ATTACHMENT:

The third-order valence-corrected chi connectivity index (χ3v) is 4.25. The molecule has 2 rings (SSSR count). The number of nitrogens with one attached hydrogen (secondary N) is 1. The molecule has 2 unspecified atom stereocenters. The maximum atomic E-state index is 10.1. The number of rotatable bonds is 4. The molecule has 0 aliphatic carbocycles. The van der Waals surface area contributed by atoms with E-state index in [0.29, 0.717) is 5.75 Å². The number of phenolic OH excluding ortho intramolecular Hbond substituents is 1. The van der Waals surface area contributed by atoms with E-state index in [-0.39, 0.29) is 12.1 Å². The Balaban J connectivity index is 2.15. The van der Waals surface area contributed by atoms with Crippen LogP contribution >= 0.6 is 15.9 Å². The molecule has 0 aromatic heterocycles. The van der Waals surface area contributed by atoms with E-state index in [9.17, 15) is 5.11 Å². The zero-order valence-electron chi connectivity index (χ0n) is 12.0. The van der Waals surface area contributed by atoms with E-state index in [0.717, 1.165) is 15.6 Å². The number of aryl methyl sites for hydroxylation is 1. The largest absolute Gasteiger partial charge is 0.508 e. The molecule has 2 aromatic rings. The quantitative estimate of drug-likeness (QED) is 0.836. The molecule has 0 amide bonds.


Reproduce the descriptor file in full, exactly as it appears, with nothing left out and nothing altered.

The third-order valence-corrected chi connectivity index (χ3v) is 4.25. The molecule has 2 rings (SSSR count). The number of nitrogens with one attached hydrogen (secondary N) is 1. The molecule has 2 unspecified atom stereocenters. The maximum atomic E-state index is 10.1. The number of rotatable bonds is 4. The molecule has 0 aliphatic carbocycles. The van der Waals surface area contributed by atoms with E-state index in [0.29, 0.717) is 5.75 Å². The number of phenolic OH excluding ortho intramolecular Hbond substituents is 1. The van der Waals surface area contributed by atoms with E-state index in [-0.39, 0.29) is 12.1 Å². The Balaban J connectivity index is 2.15. The van der Waals surface area contributed by atoms with Crippen LogP contribution >= 0.6 is 15.9 Å². The molecule has 0 aromatic heterocycles. The van der Waals surface area contributed by atoms with E-state index in [9.17, 15) is 5.11 Å². The zero-order valence-electron chi connectivity index (χ0n) is 12.0. The van der Waals surface area contributed by atoms with E-state index in [0.717, 1.165) is 15.6 Å². The number of aryl methyl sites for hydroxylation is 1. The largest absolute Gasteiger partial charge is 0.508 e. The molecule has 2 aromatic rings. The quantitative estimate of drug-likeness (QED) is 0.836. The molecule has 0 amide bonds.